A transition is occurring right now—right in your audiologist’s office. Now is an exciting time to be an audiologist, and it’s an excellent time to be a patient of a skilled audiologist.
Audiologists are trained and licensed to evaluate, diagnose, and treat hearing loss and balance disorders. In the past, audiologists typically provided only the care indicated by the hearing loss or balance disorder. As medical professionals and researchers begin to better understand the connection between hearing loss and other chronic diseases, however, it is becoming more imperative for audiologists to work closely with the patient’s other medical care providers to ensure the best possible treatment is provided.
The numbers are shocking: According to studies conducted in 2018, one in two adults in the U.S. has a chronic medical condition, and one in four adults has more than one chronic condition. While lists of chronic conditions vary slightly depending on the organization, the Centers for Disease Control and Prevention (CDC) has listed the following conditions as chronic medical conditions:
- Alzheimer’s disease
- Cancer (breast, cervical, colorectal, gynecological, and skin)
- Chronic kidney disease
- Chronic lung disease
- Diabetes and pre-diabetes
- Heart disease and high blood pressure
- Tooth decay
You may be wondering how an audiologist, as a specialist in hearing loss and balance disorders, can assist in evaluating or treating these conditions. Research has shown that hearing loss can indicate the presence of other conditions, making it essential for audiologists to provide proper treatment for hearing loss and to evaluate the possible presence of another chronic condition.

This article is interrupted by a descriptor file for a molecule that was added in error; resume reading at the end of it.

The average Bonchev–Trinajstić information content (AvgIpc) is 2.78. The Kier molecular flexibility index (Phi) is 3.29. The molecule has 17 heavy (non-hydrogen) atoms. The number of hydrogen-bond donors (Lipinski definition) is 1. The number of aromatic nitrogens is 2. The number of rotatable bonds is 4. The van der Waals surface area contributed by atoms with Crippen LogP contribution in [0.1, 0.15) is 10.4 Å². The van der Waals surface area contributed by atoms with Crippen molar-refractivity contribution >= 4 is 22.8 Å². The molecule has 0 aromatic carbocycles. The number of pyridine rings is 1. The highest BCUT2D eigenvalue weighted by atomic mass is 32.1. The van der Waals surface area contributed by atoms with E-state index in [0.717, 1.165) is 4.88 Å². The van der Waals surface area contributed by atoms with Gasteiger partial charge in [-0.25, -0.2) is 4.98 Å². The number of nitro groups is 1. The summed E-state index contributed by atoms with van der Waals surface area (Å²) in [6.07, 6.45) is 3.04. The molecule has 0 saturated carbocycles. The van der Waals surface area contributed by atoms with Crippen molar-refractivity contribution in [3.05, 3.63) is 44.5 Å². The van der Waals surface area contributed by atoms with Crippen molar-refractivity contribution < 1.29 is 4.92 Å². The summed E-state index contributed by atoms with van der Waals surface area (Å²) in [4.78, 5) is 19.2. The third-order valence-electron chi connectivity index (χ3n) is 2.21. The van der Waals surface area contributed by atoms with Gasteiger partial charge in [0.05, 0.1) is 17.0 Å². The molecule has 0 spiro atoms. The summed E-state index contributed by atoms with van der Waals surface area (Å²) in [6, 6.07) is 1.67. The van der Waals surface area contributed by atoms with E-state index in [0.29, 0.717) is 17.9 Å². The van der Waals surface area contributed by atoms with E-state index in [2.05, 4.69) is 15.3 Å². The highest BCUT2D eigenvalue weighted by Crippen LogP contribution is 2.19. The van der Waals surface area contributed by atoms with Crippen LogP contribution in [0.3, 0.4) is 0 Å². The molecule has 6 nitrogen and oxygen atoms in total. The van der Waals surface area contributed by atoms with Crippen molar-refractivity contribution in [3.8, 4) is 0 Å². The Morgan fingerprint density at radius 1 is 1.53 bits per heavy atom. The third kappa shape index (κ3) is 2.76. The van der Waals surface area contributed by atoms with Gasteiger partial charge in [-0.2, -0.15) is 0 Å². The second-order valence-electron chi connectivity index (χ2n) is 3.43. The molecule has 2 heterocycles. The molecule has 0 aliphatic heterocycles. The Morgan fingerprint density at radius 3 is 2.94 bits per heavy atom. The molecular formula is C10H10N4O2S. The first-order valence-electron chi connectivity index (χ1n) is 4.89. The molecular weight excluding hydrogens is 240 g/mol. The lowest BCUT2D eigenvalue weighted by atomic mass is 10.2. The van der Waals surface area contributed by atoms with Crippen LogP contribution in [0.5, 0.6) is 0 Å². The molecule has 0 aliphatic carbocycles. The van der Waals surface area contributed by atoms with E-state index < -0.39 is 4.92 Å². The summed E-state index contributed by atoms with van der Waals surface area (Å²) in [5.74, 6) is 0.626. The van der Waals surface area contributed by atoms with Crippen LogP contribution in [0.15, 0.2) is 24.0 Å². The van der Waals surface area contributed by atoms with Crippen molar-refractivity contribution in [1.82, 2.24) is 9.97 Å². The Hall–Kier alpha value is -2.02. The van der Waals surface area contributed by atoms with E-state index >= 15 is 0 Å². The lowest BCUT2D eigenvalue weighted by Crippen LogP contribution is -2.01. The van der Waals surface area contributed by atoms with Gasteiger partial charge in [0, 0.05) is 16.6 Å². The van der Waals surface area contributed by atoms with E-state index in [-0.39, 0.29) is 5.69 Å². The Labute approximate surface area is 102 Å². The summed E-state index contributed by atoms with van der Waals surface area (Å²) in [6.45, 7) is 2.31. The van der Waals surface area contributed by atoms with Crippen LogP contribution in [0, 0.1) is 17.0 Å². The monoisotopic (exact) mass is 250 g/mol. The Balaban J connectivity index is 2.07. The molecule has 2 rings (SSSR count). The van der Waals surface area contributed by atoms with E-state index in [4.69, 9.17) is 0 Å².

After conducting a thorough audiological evaluation, your audiologist can determine whether any loss of auditory function is due to sensorineural impairment. Your audiologist is specially qualified to detect damage or disease in the inner ear, which can signal the presence of a chronic medical condition.
Your audiologist will also review your health history to determine whether any chronic conditions have been diagnosed in the past, or if symptoms indicate one may be present. The presence of more than one chronic condition is known as comorbidity, which is typically associated with worse health outcomes, increased health care costs, and more complex management and treatment. In some cases, the interaction of conditions can affect the course of both conditions. Your audiologist and other medical care professionals can determine whether your conditions have an underlying relationship.
The transition occurring right now is one in which audiologists are taking a more whole-person, or holistic, approach to patient care. As chronic conditions are evaluated, your audiologist can work closely with your primary medical care provider, such as a physician, physician assistant, or nurse practitioner.
As a specialist, your audiologist is in a unique position to provide in-depth information to your primary care provider regarding your hearing condition and inner ear functions. Audiologists are the only medical professionals trained to treat sensorineural hearing loss, making them an important member of your health care team. Improved hearing through proper treatment can also increase the efficacy of treatment provided for other chronic conditions because the patient is better able to understand and communicate with other health care providers.
The audiologist can also communicate the patient’s needs to the healthcare providers, ensuring more individualized care. Furthermore, they can alert the medical care provider to any effects of hearing loss that may affect the evaluation and diagnosis of or treatment for other chronic conditions.
Now is an exciting time for audiologists as they move to a more prominent role in medical teams and work to provide more whole-body care to their patients. To learn how your audiologist can provide this type of holistic support to you or your loved one, please contact us today.